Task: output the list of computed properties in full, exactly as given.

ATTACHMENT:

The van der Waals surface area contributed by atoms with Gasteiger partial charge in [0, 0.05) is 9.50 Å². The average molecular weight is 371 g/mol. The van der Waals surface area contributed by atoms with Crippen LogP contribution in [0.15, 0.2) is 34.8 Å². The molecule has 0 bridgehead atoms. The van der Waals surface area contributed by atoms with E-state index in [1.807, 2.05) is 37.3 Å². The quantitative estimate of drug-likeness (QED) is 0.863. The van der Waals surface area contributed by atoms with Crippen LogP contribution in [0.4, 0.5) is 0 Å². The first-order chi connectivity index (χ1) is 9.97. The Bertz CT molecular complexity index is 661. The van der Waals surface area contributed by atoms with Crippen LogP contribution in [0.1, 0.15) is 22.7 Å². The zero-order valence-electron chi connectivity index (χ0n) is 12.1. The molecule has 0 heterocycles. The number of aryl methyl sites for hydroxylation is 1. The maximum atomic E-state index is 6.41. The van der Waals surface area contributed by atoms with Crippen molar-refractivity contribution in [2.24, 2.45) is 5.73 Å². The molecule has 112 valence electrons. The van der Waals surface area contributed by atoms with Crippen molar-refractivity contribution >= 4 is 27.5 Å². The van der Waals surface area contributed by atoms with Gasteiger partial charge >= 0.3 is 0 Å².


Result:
The van der Waals surface area contributed by atoms with Gasteiger partial charge in [0, 0.05) is 9.50 Å². The average molecular weight is 371 g/mol. The van der Waals surface area contributed by atoms with Crippen LogP contribution in [0.15, 0.2) is 34.8 Å². The molecule has 0 bridgehead atoms. The van der Waals surface area contributed by atoms with E-state index in [1.807, 2.05) is 37.3 Å². The quantitative estimate of drug-likeness (QED) is 0.863. The van der Waals surface area contributed by atoms with Crippen LogP contribution in [0.4, 0.5) is 0 Å². The first-order chi connectivity index (χ1) is 9.97. The Bertz CT molecular complexity index is 661. The van der Waals surface area contributed by atoms with Crippen LogP contribution in [0.1, 0.15) is 22.7 Å². The zero-order valence-electron chi connectivity index (χ0n) is 12.1. The molecule has 0 heterocycles. The number of aryl methyl sites for hydroxylation is 1. The maximum atomic E-state index is 6.41. The van der Waals surface area contributed by atoms with Crippen molar-refractivity contribution in [2.24, 2.45) is 5.73 Å². The molecule has 112 valence electrons. The van der Waals surface area contributed by atoms with Crippen molar-refractivity contribution >= 4 is 27.5 Å². The van der Waals surface area contributed by atoms with Gasteiger partial charge >= 0.3 is 0 Å².